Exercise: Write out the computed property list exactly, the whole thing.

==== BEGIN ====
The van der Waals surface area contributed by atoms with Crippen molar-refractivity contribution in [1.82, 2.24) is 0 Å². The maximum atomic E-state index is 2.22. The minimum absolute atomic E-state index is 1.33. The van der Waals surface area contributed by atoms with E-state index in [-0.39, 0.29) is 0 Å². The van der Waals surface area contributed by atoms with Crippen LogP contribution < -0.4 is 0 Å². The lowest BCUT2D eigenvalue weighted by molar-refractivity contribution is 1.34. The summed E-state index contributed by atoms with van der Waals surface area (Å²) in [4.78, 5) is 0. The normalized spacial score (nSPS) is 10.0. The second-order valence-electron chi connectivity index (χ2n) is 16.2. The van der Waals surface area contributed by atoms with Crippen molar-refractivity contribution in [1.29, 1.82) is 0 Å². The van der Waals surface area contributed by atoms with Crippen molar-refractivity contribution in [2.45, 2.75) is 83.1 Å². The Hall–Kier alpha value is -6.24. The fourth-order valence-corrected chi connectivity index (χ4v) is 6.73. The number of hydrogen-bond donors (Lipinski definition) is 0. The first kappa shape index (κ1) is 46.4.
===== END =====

The van der Waals surface area contributed by atoms with Crippen molar-refractivity contribution in [1.82, 2.24) is 0 Å². The maximum atomic E-state index is 2.22. The minimum absolute atomic E-state index is 1.33. The van der Waals surface area contributed by atoms with E-state index in [-0.39, 0.29) is 0 Å². The van der Waals surface area contributed by atoms with Crippen LogP contribution < -0.4 is 0 Å². The lowest BCUT2D eigenvalue weighted by molar-refractivity contribution is 1.34. The summed E-state index contributed by atoms with van der Waals surface area (Å²) in [4.78, 5) is 0. The normalized spacial score (nSPS) is 10.0. The second-order valence-electron chi connectivity index (χ2n) is 16.2. The van der Waals surface area contributed by atoms with Crippen molar-refractivity contribution in [1.29, 1.82) is 0 Å². The van der Waals surface area contributed by atoms with Crippen molar-refractivity contribution in [2.45, 2.75) is 83.1 Å². The Hall–Kier alpha value is -6.24. The fourth-order valence-corrected chi connectivity index (χ4v) is 6.73. The number of hydrogen-bond donors (Lipinski definition) is 0. The first kappa shape index (κ1) is 46.4.